So, well, if you’ve played "Two suns" a hundred times (I have), you may enjoy this even more.

Oh, and I just love the cover photo to bits. Sadly, the booklet doesn’t reveal what happened next – surely she can’t have carried that bloke around forever?

Prostye Dvizhenia

Related to the movies we're not allowed to see here, I should also mention pop videos that are effectively banned. A notorious case from the early 00s is the Russian pop duo t.A.T.u. I love the style of their videos, some of which reminded me of European cinema, e.g. Kieslowski's 3 colours trilogy (maybe some east-west European dialogue behind this).

The parts of their work that were released internationally faced stiff opposition in the UK and calls for outright censorship from TV show hosts Richard & Judy.

Small wonder then that the following gem was never released in an English version. It's title, Простые Движенья, translates as simple movements. I think the movement it might have triggered around here could be described as a kneejerk response ...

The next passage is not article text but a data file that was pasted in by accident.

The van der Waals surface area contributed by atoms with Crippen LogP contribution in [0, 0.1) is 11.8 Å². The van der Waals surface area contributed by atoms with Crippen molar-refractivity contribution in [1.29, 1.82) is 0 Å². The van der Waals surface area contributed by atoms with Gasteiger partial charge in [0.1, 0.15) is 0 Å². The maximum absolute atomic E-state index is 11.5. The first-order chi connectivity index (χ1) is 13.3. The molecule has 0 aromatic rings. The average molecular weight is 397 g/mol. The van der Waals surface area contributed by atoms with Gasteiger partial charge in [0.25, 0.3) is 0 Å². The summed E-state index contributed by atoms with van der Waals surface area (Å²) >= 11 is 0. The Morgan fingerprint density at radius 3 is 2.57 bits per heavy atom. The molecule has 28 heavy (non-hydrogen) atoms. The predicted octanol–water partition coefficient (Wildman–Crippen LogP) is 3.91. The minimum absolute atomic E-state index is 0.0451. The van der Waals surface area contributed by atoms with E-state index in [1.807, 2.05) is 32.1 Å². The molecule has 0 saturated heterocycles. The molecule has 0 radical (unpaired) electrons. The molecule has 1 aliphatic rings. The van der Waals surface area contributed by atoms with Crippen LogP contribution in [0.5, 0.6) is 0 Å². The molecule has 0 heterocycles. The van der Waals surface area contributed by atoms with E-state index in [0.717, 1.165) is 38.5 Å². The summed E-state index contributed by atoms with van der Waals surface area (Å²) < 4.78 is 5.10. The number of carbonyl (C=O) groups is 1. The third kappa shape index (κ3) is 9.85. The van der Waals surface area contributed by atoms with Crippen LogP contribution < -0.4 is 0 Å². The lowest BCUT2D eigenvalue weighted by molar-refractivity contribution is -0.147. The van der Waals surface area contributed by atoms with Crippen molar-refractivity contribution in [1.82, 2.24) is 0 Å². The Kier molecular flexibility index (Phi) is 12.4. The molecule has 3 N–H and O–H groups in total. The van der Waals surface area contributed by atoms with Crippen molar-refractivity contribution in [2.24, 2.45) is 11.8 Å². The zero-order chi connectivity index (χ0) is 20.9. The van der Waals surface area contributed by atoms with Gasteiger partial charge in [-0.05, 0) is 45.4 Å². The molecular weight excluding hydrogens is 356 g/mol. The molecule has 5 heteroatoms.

Saturday, October 13, 2012

oxford waterways

In the last few years, I have spent a lot of time on or alongside Oxford's waterways, including the river Cherwell, the Thames (also known as the Isis around here) and the Oxford Canal. With various combinations of children I have crossed, walked along, swum in, navigated with our canoe, and ice-skated on these waterways, so over time a few photos have accumulated.

Accordingly, I have now created a flickr set dedicated to Oxford's waterways, which you can check out on my flickr pages, or watch as a slideshow below.

Having gone through my 800+ flickr photos twice, I've now found 73 waterways pix, but I may still have missed a couple.

Tuesday, October 09, 2012

alien invaders

My latest feature is about invasive species large and small, from raccoons to ants, also visiting those that cause disease in plants or humans:

Alien invaders

Current Biology, Volume 22, Issue 19, R819-R821, 9 October 2012


HTML text and PDF file. (NB: my features remain on free access only until the next issue appears, i.e. normally 2 weeks, sometimes 3, and they return to free access a year after publication)


Photo: NHG

Friday, October 05, 2012

en la cama

Germany/Chile 2005
Dir.: Matías Bize
Cast: Blanca Lewin, Gonzalo Valenzuela

The film that inspired “Room in Rome” would be interesting in its own right, but is even more intriguing when one sees it after Medem’s version of events. It is even more confined to the bedroom (here in a motel in Chile), and the film makes fun of this constraint by bringing up the old children’s game where one is not allowed to touch the floor, restricting the movements of the two characters even further.